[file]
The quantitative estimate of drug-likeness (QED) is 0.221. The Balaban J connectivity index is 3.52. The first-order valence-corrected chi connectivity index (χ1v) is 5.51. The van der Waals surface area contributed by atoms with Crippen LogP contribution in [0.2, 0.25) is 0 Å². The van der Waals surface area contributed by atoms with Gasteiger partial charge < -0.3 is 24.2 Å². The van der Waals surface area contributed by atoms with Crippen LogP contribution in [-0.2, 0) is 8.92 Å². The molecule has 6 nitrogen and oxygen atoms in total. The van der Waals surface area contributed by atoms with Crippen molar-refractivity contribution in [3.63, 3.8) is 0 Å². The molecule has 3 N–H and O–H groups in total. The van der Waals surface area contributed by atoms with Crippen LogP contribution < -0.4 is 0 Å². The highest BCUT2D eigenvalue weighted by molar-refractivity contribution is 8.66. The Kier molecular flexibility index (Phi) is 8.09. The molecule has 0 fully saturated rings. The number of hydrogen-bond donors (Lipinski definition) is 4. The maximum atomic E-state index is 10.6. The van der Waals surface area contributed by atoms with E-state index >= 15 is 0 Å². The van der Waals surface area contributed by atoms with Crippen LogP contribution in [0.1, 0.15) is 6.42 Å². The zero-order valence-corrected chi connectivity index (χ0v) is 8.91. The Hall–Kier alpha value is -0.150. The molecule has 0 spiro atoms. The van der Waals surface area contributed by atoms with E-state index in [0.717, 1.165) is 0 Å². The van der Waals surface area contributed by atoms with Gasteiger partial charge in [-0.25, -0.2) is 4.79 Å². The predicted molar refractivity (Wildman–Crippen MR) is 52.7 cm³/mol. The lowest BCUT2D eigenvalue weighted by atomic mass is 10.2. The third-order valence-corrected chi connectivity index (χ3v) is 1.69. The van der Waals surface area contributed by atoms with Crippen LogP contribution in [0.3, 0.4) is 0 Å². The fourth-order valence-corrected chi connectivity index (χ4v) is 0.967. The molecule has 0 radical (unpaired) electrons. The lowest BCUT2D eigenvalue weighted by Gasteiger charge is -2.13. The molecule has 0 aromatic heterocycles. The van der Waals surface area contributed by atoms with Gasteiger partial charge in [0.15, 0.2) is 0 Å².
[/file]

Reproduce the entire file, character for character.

The quantitative estimate of drug-likeness (QED) is 0.221. The Balaban J connectivity index is 3.52. The first-order valence-corrected chi connectivity index (χ1v) is 5.51. The van der Waals surface area contributed by atoms with Crippen LogP contribution in [0.2, 0.25) is 0 Å². The van der Waals surface area contributed by atoms with Gasteiger partial charge < -0.3 is 24.2 Å². The van der Waals surface area contributed by atoms with Crippen LogP contribution in [-0.2, 0) is 8.92 Å². The molecule has 6 nitrogen and oxygen atoms in total. The van der Waals surface area contributed by atoms with Crippen molar-refractivity contribution in [3.63, 3.8) is 0 Å². The molecule has 3 N–H and O–H groups in total. The van der Waals surface area contributed by atoms with Crippen LogP contribution < -0.4 is 0 Å². The highest BCUT2D eigenvalue weighted by molar-refractivity contribution is 8.66. The Kier molecular flexibility index (Phi) is 8.09. The molecule has 0 fully saturated rings. The number of hydrogen-bond donors (Lipinski definition) is 4. The maximum atomic E-state index is 10.6. The van der Waals surface area contributed by atoms with E-state index >= 15 is 0 Å². The van der Waals surface area contributed by atoms with Crippen LogP contribution in [0.1, 0.15) is 6.42 Å². The zero-order valence-corrected chi connectivity index (χ0v) is 8.91. The Hall–Kier alpha value is -0.150. The molecule has 0 spiro atoms. The van der Waals surface area contributed by atoms with E-state index in [0.717, 1.165) is 0 Å². The van der Waals surface area contributed by atoms with Gasteiger partial charge in [-0.25, -0.2) is 4.79 Å². The predicted molar refractivity (Wildman–Crippen MR) is 52.7 cm³/mol. The lowest BCUT2D eigenvalue weighted by atomic mass is 10.2. The third-order valence-corrected chi connectivity index (χ3v) is 1.69. The van der Waals surface area contributed by atoms with Crippen LogP contribution in [0.3, 0.4) is 0 Å². The fourth-order valence-corrected chi connectivity index (χ4v) is 0.967. The molecule has 0 radical (unpaired) electrons. The lowest BCUT2D eigenvalue weighted by Gasteiger charge is -2.13. The molecule has 0 aromatic heterocycles. The van der Waals surface area contributed by atoms with Gasteiger partial charge in [0.15, 0.2) is 0 Å².